Duke’s Blog: Summarizing the Bible in Two or Three Sentences February 26, 2006

Posted by Tarık Okur in Uncategorized.
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Duke made a good point. Many people do not consider their faith as a whole, but rather they take some part of it and practice that part ‘passionately’. That implies ignorance and/or ill intention on the adherents’ part.

The ignorant speaks out with hatred and passer-bys judge the whole group of people by their fallacies. Scholars –though only group of people who have the authority to produce knowledge of a doctrine– are not even heard. Ignorance turns into an epidemic and creates more fallacies. Fallacies are newsworthy, the truth is not…naturally fallacies and their ramifications take huge place in media, then more fallacies get produced. We struggle to get out of that vicious cycle by learning the truth and spreading the word of it but, alas, ignorance and fallacies are constantly promoted.

Seeing that common sense still prevails –despite all that madness– really made my day after a long period of studying.

I thank you Duke!


Duke’s Blog: Summarizing the Bible in Two or Three Sentences

Copyright © 2006 The Domain of Tolerance

The Most Beautiful Names of The Almighty February 21, 2006

Posted by Tarık Okur in Uncategorized.
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Said Nursi of Turkey, one of the most prominent scholars of Muslim world, saw creatures of God as reflections of His beautiful names. Everything displays the elaborate embroideries of his names. Mankind, as the representative of Makam-al Jam’, reflects each and every name of God, that is to say men and women are cheval glasses for His beautiful names. Manifestation of this reflection is to conduct oneself in a godly way. One can see him/ herself in the mirror as clearly as the mirror lets him/her. If the mirror is not clean enough reflection is not clear enough either. One’s heart will reflect the names of God as clearly as it is purified.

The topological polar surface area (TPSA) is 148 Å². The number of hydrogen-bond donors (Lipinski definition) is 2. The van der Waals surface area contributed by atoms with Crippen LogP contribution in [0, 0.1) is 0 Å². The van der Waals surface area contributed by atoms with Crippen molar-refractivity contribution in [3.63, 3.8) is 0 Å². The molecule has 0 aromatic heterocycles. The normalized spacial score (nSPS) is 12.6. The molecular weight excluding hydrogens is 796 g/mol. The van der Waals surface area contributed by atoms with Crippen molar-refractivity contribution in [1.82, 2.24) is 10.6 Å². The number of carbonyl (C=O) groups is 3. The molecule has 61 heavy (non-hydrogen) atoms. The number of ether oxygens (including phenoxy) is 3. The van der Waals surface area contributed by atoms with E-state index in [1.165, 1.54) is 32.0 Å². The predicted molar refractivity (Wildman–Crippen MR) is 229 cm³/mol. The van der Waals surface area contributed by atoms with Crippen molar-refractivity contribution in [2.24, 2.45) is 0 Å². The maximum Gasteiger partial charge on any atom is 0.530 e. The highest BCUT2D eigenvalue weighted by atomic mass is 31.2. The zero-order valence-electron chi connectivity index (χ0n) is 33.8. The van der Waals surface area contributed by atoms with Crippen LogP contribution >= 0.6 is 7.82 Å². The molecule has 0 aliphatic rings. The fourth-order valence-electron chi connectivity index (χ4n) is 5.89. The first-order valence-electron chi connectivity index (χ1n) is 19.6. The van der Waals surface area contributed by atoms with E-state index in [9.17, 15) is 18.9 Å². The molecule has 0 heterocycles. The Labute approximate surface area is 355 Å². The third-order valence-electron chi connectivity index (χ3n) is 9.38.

Because He is the common denominator amongst those who beleive in him but belong to different religious traditions, I thought it would be nice to have a better understandig of his attributes.

Here is a list of the most beautiful names of God (according to Islamic sources). I would love to know if there is anything in the scriptures of Christiantity and Judaism with respect to the names of God.

Copyright © 2006 The Domain of Tolerance

Level of Happiness: 5 February 17, 2006

Posted by Tarık Okur in Uncategorized.
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Harvard University’s bias test asks the test takers the level of happiness they experienced on this particular day, and 5 is the highest number on the scale. I sure am as happy as i could possibly be today, to have read this magnificent news: Muslims from Middle East offered an online apology addressed to the people of Norway and Denmark, people of Denmark did the same addressing to Muslim world. This is what we call mutual understanding.